As far as the #primary-nav and #secondary-nav, they are how we will distinguish the two drop-down menus. I just chose “background: none;” as SOMETHING to associate with the ID’s. There is no real purpose for choosing that other than personal preference. I guess you could put like “margin: 0;” or something else simple.

Moving On

Your sidebar.php file should have the code from above commented out at the bottom if you’re following along. We’re going to assign these drop downs some specific ID’s… let’s do header first, find this line of code and replace .nav-collapse with #primary-nav as the “data-target”.

Replace with…

Once this change has been made, find the following code on the same “header.php” page:

And add the unique ID to the end of it:

See what we did there? Now you can save and close “header.php”. We’re done with that file for good. We have assigned a unique ID to the top navbar, now we have to set up and do the same for the WordPress sidebar.

So, go ahead over to your “sidebar.php” file. I’m going to show you my modified code. You will see elements of the commented out code used here. You should notice some some things are different.

You can now delete the commented out code. What I did here was take the commented out code at the bottom of the page and use it’s structure to build the second “sidebar” drop-down menu. In doing so, I added the #secondary-nav ID to the same areas as we did in the header. You will also notice the .mobile-menu and .button-killer classes being used here. So, before you save this page create the CSS necessary to utilize these classes properly. Here’s how, open your style.css file and add the following (or maybe you still have it open):

A few things to note here. We are using CSS3 media queries to conditionally show and hide the “Menu” text and drop-down “button” graphic. Notice how this iteration of .mobile-menu has many added attributes? That’s because it’s only to be seen at the mobile viewport level. Hidden everywhere else… including tablet. That’s where the #secondary-nav.collapse CSS comes in. The viewport media query between 768px and 980px is the defined “tablet” viewport. By default, BootStrap wants to collapse this menu at the tablet viewport. I personally think it should be shown. Without the overflow: visible and height: 100% attributes, this menu would be collapsed with a button for drop-down ability. Using the !important command, I was able to override BootStrap’s ability to auto-collapse at tablet viewport.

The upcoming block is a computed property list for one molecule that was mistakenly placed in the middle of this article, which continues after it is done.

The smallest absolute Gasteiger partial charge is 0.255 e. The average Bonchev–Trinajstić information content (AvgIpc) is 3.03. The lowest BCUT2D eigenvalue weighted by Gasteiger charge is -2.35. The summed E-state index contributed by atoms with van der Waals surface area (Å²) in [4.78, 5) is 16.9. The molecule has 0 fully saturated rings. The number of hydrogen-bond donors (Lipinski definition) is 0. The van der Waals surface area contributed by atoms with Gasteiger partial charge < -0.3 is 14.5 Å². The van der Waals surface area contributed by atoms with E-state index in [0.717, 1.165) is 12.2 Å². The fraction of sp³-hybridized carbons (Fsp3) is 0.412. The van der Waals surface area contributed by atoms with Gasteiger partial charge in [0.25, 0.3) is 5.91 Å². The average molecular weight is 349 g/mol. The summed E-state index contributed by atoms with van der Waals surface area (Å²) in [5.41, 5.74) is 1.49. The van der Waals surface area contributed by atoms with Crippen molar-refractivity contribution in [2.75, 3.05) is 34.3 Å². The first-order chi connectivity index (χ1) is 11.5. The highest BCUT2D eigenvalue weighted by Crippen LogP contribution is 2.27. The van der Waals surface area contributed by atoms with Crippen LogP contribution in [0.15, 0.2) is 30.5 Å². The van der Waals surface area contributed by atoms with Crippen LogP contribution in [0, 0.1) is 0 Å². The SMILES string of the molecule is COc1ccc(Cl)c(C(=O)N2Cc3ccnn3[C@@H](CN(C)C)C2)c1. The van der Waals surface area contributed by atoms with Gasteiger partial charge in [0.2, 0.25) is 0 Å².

Save “sidebar.php” and “style.css”

Then re-load your page! Your sidebar should now be collapsing at the mobile viewport. Not to mention, you should see a title called “Menu” on the left, and your typical BootStrap drop-down button graphic on the right.

Depending on your theme, you may need to do some fine tuning to get the menu where you want it to appear. I wanted mine to appear above the content so I added the BootStrap class “pull-right” to my themes sidebar spans and placed them at the top of the page ABOVE the main content span. If you don’t know how to alter BootStrap spans break-down order, you’ll have to research that on your own. There are many tutorials available for that.

All in all, this tutorial looks much more complex than it actually is. We’re just re-using built-in BootStrap functionality and some conditional CSS. Also, you don’t have to use the same class names as I do. For the sake of this tutorial, I made the classes as self-explanatory as possible.

Hopefully this tutorial worked for you and I look forward to your comments and questions.

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This article currently has 2 comments.


Is this example going to work on the footer menu widget?

    That really all depends on your configuration. I’m sure with a good combination of CSS and or JS — anything would be possible. Just stick to the WP Codex rules and base your styling decisions around that.